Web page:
quinta-feira, 13 de maio de 2010

A Land Where Femmes Fatales Fear to Tread: Eroticism and Japanese Cinema

(Ugetsu Monogatari, 1953)

by Yoko Ima-Izumi

Abstract: The femme fatale is a familiar presence in American film. With her potent sexuality and destructive power she triumphs over her male prey and works his doom. Film noir, the American film genre developed in the forties and fifties, was the goiden age of femmes fatales, but the figure had already begun to emerge in American silent films.
In Japan American silents films were eagerly screened and studied in the late 1910s and 1920s in a drive to promote the modernization of Japanese cinema. A major development at this time was the introduction of actresses to play women's roles rather than the male impersonators traditional in Japanese Kabuki theater. One result of this revolutionary change inspired by American films was the emergence of a westernized type of Japanese women called "modern girls." But the modern giris never reached the status of femmes fatales.
In the late forties and fifties a second wave of Americanization swept over the Japanese film industry, introducing westernized romance with sexual love and kiss. At this point femmes fatales began to appear on the Japanese screen. But not for long. Patriarchal power soon eliminated this phenomenon from the screen.
This is the course of events in film history that I propose to treat in this essay. Analyzing how fatal women are represented in Japanese film from the thirties through the ninties, I will suggest that a collective fear of intense eroticism sparked by the femme fatale ultimately aborted the femme-fatale scenario that had begun to develop in Japanese cinema.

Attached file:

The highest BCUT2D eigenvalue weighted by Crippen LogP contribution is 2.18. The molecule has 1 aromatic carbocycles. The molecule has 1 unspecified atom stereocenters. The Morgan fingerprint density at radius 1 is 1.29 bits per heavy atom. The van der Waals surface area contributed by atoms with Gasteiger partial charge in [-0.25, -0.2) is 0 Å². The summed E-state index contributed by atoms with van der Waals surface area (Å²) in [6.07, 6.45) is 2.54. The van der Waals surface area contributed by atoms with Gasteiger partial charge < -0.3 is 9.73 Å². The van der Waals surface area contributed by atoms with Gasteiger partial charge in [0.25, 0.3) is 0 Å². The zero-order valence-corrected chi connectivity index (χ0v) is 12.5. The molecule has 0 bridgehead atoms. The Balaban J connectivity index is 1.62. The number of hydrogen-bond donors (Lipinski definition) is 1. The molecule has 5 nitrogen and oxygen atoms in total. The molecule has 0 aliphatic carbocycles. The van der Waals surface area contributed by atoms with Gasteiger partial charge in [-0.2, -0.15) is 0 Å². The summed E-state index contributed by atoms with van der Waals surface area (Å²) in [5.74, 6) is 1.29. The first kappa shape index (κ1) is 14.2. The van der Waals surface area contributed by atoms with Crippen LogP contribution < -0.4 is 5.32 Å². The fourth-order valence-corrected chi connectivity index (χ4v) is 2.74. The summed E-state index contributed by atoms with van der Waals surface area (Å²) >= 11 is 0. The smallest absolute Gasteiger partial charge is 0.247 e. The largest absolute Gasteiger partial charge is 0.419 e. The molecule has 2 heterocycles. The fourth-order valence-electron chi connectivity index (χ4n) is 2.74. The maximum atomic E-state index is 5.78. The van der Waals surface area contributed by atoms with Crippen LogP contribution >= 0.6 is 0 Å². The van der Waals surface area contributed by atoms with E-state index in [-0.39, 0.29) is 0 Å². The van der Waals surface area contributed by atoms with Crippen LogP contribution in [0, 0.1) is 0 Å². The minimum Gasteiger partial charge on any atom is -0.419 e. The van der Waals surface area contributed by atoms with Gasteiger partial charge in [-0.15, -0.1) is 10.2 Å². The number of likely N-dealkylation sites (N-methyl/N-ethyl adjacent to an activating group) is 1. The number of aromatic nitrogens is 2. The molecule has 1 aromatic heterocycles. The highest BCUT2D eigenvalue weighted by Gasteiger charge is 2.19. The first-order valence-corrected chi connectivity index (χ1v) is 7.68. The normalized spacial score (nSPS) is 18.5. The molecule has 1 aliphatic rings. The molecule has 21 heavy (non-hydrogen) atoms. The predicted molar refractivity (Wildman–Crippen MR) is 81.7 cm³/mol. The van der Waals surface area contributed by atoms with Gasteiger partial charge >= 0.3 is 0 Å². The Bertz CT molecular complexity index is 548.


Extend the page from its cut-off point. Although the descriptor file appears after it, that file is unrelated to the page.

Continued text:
The femme fatale is characterized by her potent sexuality and destructive power, with which she triumphs over her male prey and works his doom. In Japanese films of the late forties and fifties, westernized romance with sexual love and kiss was introduced and promoted the configuration of femmes fatales on the screen. Princess Wakasa in Ugetsu directed by Kenji Mizoguchi in 1953, for example, revealed her devastating sexuality and successfully established a relationship with a male stranger. Indulged in an erotic life that he had never known before, the spellbound man was about to be taken to the other world, that is, the world of death. In the arms of the femme fatale, he was in fact on the verge of death. But Princess Wakasa was abruptly made to disappear when she had almost acquired an everlasting possession of the man. She never returned on screen.
Analyzing how femmes fatales are represented in Japanese film from the 1930s through the 1990s, I will suggest that a collective fear of intense eroticism sparked by the femme fatale— a fear deeply rooted in Japanese culture—ultimately aborted the femme-fatale scenario that had begun to develop. The films to be discussed include Walk Cheerfully (1930), The Maiden and the Beard (1931), The Neighbor's Wife and One's Own (1931), Seven Seas (1930-31), Ugetsu (1953), Yotsuya Ghost Story (1959), Himiko (1974), The True Story of Abe Sada (1975), In the Realm of the Senses (1976), Doubt (1982), One Summer with Aliens (1988), Wuthering Heights (1988) and Chushingura Version Yotsuya Ghost Story (1994).

Three Elements of the Femme Fatale Film

Before turning to Japanese films, however, it will be useful to review briefly the development of the femme fatale convention in western film, where the theme had its origin. Film noir saw the golden age of the femme fatale, and its scenario reflected actual power relations between the sexes in postwar America. During the absence of their male partners engaged in World War II, women accrued considerable power in society, and when the men returned home at the conclusion of the war, they perceived this power as a threat to them. Women had demonstrated that in the workplace they could easily and satisfactorily replace men. It was the threat of women's economic equality that became apparent at this time, but film noir displaced this threat by turning it into a sexual threat. Women with strong sexuality and destructive power triumph over their male prey in film noir, converting their victims into mere tools for their own purposes.